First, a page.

Keeping money safe from thieves and robbers today is very different than it was in the Wild West. Today, we have technology and lots of security features that protect our money. Police use everything from trained dogs, to fingerprinting, to computer databases to track down criminals. Stagecoaches have been replaced by armored cars, banks are protected by alarms and video surveillance equipment, and people carry plastic credit cards instead of gold coins.
Keeping money safe at the bank
Banks use simple precautions like keeping the inside lights on at night, and keeping the windows uncovered (most banks don’t have any window blinds or curtains). This makes it so that people passing by outside can see inside, and report any unusual activity.
Bank personnel (people that work there) are highly trained. They are careful to protect people’s financial information. They don’t even keep papers out on their desks that might give out personal information to a thief. In the event of a robbery, bank workers are trained to know how to react. They might even have height markings near the exits so that they can get more accurate descriptions of robbers. If any money is stolen, the bank is insured against theft and the insurance company will replace the missing amount.
Keeping the nation's gold safe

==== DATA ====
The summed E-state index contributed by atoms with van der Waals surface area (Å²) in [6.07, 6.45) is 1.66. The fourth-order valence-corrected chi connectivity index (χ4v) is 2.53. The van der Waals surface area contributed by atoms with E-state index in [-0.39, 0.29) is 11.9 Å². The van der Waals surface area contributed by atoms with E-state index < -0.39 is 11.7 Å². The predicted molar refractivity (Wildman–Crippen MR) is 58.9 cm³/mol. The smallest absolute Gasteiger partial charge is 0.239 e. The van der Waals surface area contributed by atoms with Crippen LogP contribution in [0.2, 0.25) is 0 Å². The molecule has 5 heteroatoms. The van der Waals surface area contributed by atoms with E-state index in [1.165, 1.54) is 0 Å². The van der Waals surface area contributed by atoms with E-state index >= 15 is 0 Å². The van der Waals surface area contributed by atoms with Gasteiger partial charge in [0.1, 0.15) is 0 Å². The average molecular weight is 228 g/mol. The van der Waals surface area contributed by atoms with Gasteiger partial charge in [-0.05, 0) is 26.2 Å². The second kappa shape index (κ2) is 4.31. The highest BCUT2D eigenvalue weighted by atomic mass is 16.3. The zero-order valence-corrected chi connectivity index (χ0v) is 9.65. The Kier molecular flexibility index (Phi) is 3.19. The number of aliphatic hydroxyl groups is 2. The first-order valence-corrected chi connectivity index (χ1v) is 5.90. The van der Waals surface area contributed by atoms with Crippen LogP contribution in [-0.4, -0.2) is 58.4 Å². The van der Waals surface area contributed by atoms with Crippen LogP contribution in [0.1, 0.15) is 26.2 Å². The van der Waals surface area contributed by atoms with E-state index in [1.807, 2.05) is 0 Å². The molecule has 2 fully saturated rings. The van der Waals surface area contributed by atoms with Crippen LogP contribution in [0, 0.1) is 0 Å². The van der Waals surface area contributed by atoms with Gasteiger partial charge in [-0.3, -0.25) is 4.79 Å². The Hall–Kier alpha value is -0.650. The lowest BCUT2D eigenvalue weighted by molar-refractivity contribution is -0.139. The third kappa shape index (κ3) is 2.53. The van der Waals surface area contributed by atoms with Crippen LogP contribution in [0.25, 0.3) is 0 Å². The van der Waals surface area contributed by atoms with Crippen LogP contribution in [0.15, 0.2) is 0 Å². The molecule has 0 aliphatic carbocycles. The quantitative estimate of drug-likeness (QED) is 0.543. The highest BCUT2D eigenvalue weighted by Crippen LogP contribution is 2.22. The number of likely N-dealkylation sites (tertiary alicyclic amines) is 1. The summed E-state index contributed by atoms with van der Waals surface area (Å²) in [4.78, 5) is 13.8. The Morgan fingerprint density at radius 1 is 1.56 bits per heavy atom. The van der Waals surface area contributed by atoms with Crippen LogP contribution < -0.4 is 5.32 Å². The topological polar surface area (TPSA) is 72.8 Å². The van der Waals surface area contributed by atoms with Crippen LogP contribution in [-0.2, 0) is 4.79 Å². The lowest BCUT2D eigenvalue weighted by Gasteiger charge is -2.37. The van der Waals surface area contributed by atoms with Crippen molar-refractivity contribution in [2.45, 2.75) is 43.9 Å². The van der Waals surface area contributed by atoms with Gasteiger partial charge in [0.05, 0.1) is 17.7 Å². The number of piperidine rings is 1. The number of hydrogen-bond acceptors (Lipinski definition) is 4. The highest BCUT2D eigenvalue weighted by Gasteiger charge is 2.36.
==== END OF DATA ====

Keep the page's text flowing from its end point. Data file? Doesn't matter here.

The government has used the building to store more than just gold. During times of war, it has even been home to the Declaration of Independence and the Constitution, which were stored there for safekeeping. Leaders of other countries have stored their jewels there, too.
The Depository was built in 1936. It is built out of granite, concrete, and reinforced steel. Inside the forty-two foot tall building is a two-level steel and concrete vault. The vault is divided into compartments. The door to the vault weighs twenty tons, and no single person has the combination to open it. Different members of the Depository staff have to dial in separate combinations.
There is a guard box at each of the four corners of the building. The building is patroled by armed guards. (The guards even have a shooting range in the basement of the Depository where they practice their marksmanship!) A driveway goes all the way around the Depository, and the entire site is encircled by a steel fence.
If you'd like to visit the Depository some day, take a pair of binoculars along, because no visitors have ever been allowed inside the building--not even the Queen of England! Not even Hillary Duff! You couldn't get in even if you had just won a million dollars!
Transporting money today